By Guy Page
The Vermont House of Representatives is scheduled to meet remotely at 10 a.m. and 1 p.m. Thursday. An all-House caucus was held yesterday to discuss bills to be brought up.
As explained by House Speaker Mitzi Johnson in an all-House caucus Wednesday, the first vote will be on Rule 9A, to allow remote voting. A three-quarters approval of all House members (meeting remotely) is required. This rule was given preliminary approval March 25 by a physically-present quorum of House members who were rushed to the State House after the need for a quorum was challenged by Rep. Cynthia Browning, D-Arlington. Subsequently Johnson demoted Browning from her post on House Ways & Means.
Several critics of this rule — including Browning — have questioned the circular nature of a voting process that requires a remote vote to approve remote voting.
Bills scheduled for review Thursday include:
S.340, designed to expand through August 15 the state treasurer’s borrowing authority from state funds during 2020 and the COVID-19 emergency. It’s a contingency plan to provide greater deficit-meeting authority and won’t cost the taxpayers anything, Rep. Maida Townsend, D-South Burlington, reported. Rep. Janet Ancel said the Ways & Means committee is also looking at lines or credit and short-term borrowing as 2020 budget deficit solutions.
The following bills — which were proposed by Rep. Jim Harrison to “let lie” while more pressing SOE legislation is considered — appear on the House Calendar for Thursday:
H.833 The interbasin transfer of surface waters.
H.99 Trade in covered animal parts or products
H.162 Removal of buprenorphine from the misdemeanor crime of possession of a narcotic
H.492 Establishing a homeless bill of rights and prohibiting discrimination against people without homes
H.535 Approval of amendments to the charter of the Town of Brattleboro
H.611 The Older Vermonters Act
H.673 Tree wardens
H.880 Abenaki place names on State park signs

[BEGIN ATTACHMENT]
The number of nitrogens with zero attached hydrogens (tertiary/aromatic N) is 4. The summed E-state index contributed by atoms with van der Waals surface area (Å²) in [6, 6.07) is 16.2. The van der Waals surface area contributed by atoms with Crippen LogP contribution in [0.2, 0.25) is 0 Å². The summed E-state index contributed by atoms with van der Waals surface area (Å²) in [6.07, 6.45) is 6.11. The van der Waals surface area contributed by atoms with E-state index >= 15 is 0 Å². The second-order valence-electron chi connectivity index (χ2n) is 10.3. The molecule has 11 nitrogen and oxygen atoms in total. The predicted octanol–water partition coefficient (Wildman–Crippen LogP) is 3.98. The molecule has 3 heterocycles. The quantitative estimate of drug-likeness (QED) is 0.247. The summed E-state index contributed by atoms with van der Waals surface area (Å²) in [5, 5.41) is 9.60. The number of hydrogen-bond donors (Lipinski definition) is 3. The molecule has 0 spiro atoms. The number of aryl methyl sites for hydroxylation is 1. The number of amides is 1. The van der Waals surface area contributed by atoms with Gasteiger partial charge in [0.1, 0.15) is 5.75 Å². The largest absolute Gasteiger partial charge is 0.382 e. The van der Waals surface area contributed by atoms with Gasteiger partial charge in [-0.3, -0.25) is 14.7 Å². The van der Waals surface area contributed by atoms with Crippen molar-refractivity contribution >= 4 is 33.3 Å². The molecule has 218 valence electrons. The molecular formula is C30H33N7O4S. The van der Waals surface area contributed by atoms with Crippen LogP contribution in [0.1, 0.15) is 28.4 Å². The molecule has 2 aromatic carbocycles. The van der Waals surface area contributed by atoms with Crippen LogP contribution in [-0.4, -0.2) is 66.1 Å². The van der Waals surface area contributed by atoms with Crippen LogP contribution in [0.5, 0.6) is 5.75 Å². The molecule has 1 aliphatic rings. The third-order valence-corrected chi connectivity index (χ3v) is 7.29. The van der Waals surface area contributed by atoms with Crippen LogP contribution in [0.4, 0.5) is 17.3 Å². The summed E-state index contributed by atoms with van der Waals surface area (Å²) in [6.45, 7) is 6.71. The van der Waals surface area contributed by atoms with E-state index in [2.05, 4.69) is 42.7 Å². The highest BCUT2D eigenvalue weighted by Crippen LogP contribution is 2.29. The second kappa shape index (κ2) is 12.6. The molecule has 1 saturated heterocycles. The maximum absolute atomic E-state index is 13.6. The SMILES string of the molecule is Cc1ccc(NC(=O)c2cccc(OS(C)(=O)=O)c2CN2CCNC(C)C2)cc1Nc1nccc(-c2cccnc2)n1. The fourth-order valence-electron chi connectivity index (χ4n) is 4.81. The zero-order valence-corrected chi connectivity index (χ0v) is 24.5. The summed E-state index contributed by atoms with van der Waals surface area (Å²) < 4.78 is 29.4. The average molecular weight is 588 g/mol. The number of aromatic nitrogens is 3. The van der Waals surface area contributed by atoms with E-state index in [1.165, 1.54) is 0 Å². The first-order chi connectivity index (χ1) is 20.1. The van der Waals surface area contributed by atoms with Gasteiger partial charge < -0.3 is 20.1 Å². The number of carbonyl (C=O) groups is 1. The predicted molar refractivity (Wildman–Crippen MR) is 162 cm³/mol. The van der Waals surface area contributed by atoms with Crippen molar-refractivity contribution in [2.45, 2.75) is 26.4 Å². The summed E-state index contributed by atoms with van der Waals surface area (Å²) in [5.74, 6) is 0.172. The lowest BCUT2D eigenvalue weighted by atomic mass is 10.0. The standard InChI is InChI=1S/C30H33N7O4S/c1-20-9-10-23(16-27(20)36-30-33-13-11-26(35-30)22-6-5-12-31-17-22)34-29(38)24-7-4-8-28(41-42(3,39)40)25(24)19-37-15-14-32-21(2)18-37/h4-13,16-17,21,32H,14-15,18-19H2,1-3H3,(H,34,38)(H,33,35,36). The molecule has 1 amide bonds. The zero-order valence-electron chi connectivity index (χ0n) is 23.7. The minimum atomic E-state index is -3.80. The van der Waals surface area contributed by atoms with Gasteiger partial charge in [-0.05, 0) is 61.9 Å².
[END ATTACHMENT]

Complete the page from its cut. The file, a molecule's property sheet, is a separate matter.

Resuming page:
H.923 Entering a vehicle without legal authority or consent
During the Wednesday House caucus, Johnson said she plans to schedule a caucus soon to discuss the future of the Vermont State Colleges. Also, an All Senate Caucus meets at 8:30 a.m. Thursday. Caucuses are held for discussion purposes only, no votes are taken.
Most House committees are holding scheduled meetings once or twice a week. Some committees have no scheduled meetings, a few are meeting three or more days a week. Click here to see this week’s full schedule for House and Senate committees. Here are some highlights for today and tomorrow:
Friday at 2 p.m., House Education will discuss school district budgets with state education officials, superintendents or business managers for supervisory districts serving Milton, Windham County, Caledonia County, Washington County (Harwood), Springfield, and Bradford (Oxbow), and NEA, school board association, and superintendents’ association reps.
Thursday at 3 pm, House General, Housing & Military Affairs Committee may vote on S.333, a moratorium on housing ejection and foreclosure during the state of emergency (SOE)..
Thursday at 11:30 a.m., House Government Operations will vote on S.182, emergency medical services and public safety during the SOE.
Friday, 9:30 a.m., House Health Care and Senate Health and Welfare will meet with insurance providers on the emergency rule requiring coverage of COVID-19 Diagnosis, Treatment, and Prevention. At 10 a.m., the committees will discuss Crisis Standards of Care with David Englander, Senior Policy & Legal Advisor, Vermont Department of Health and Cindy Bruzzese, Director, Vermont Ethics Network.
Thursday at 11:45 a.m. House Judiciary will vote on S.114, the emergency judicial response to the COVID-19 public health emergency.
Thursday 10 a.m., Senate Agriculture will discuss COVID-19 related agricultural issues regarding migrant farm workers with Will Lambek, Organizer, Migrant Justice, dairy worker Jose Ignacio De La Cruz and others.
Senate Economic Development will meet 9:45 a.m. Thursday to discuss housing issues and get recovery updates from state officials, including Dept. of Labor.
Read more of Guy Page’s reports.